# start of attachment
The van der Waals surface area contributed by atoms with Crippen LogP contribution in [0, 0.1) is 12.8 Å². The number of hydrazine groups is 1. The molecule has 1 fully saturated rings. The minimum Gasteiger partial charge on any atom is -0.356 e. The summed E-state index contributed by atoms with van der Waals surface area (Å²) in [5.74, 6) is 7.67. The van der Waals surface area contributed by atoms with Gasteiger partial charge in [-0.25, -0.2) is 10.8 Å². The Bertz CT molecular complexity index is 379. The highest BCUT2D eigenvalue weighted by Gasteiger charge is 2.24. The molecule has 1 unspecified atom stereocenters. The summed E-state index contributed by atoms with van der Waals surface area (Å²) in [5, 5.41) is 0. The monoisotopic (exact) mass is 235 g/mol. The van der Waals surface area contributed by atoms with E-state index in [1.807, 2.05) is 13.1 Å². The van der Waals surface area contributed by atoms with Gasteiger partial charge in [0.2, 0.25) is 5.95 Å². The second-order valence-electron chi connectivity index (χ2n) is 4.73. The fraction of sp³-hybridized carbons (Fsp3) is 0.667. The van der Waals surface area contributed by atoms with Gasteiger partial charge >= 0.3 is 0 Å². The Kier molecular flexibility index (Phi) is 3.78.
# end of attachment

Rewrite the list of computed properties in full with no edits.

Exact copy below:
The van der Waals surface area contributed by atoms with Crippen LogP contribution in [0, 0.1) is 12.8 Å². The number of hydrazine groups is 1. The molecule has 1 fully saturated rings. The minimum Gasteiger partial charge on any atom is -0.356 e. The summed E-state index contributed by atoms with van der Waals surface area (Å²) in [5.74, 6) is 7.67. The van der Waals surface area contributed by atoms with Gasteiger partial charge in [-0.25, -0.2) is 10.8 Å². The Bertz CT molecular complexity index is 379. The highest BCUT2D eigenvalue weighted by Gasteiger charge is 2.24. The molecule has 1 unspecified atom stereocenters. The summed E-state index contributed by atoms with van der Waals surface area (Å²) in [5, 5.41) is 0. The monoisotopic (exact) mass is 235 g/mol. The van der Waals surface area contributed by atoms with E-state index in [1.807, 2.05) is 13.1 Å². The van der Waals surface area contributed by atoms with Gasteiger partial charge in [0.2, 0.25) is 5.95 Å². The second-order valence-electron chi connectivity index (χ2n) is 4.73. The fraction of sp³-hybridized carbons (Fsp3) is 0.667. The van der Waals surface area contributed by atoms with Gasteiger partial charge >= 0.3 is 0 Å². The Kier molecular flexibility index (Phi) is 3.78.